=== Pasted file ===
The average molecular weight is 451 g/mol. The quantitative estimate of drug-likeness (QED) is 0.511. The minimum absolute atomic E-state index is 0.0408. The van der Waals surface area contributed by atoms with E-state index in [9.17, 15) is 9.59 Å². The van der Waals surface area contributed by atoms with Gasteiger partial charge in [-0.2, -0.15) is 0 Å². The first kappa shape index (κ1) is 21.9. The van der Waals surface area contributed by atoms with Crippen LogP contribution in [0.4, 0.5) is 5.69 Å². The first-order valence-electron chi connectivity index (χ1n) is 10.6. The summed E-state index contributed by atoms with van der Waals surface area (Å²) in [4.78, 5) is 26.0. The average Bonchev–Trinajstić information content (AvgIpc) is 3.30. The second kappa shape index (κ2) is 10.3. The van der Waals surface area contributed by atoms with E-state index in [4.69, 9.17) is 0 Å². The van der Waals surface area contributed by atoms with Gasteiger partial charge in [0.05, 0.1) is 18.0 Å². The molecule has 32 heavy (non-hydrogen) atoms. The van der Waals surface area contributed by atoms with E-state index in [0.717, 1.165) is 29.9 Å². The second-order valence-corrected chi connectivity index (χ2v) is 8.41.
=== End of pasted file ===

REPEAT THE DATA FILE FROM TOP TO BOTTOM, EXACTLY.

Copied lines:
The average molecular weight is 451 g/mol. The quantitative estimate of drug-likeness (QED) is 0.511. The minimum absolute atomic E-state index is 0.0408. The van der Waals surface area contributed by atoms with E-state index in [9.17, 15) is 9.59 Å². The van der Waals surface area contributed by atoms with Gasteiger partial charge in [-0.2, -0.15) is 0 Å². The first kappa shape index (κ1) is 21.9. The van der Waals surface area contributed by atoms with Crippen LogP contribution in [0.4, 0.5) is 5.69 Å². The first-order valence-electron chi connectivity index (χ1n) is 10.6. The summed E-state index contributed by atoms with van der Waals surface area (Å²) in [4.78, 5) is 26.0. The average Bonchev–Trinajstić information content (AvgIpc) is 3.30. The second kappa shape index (κ2) is 10.3. The van der Waals surface area contributed by atoms with E-state index in [4.69, 9.17) is 0 Å². The van der Waals surface area contributed by atoms with Gasteiger partial charge in [0.05, 0.1) is 18.0 Å². The molecule has 32 heavy (non-hydrogen) atoms. The van der Waals surface area contributed by atoms with E-state index in [0.717, 1.165) is 29.9 Å². The second-order valence-corrected chi connectivity index (χ2v) is 8.41.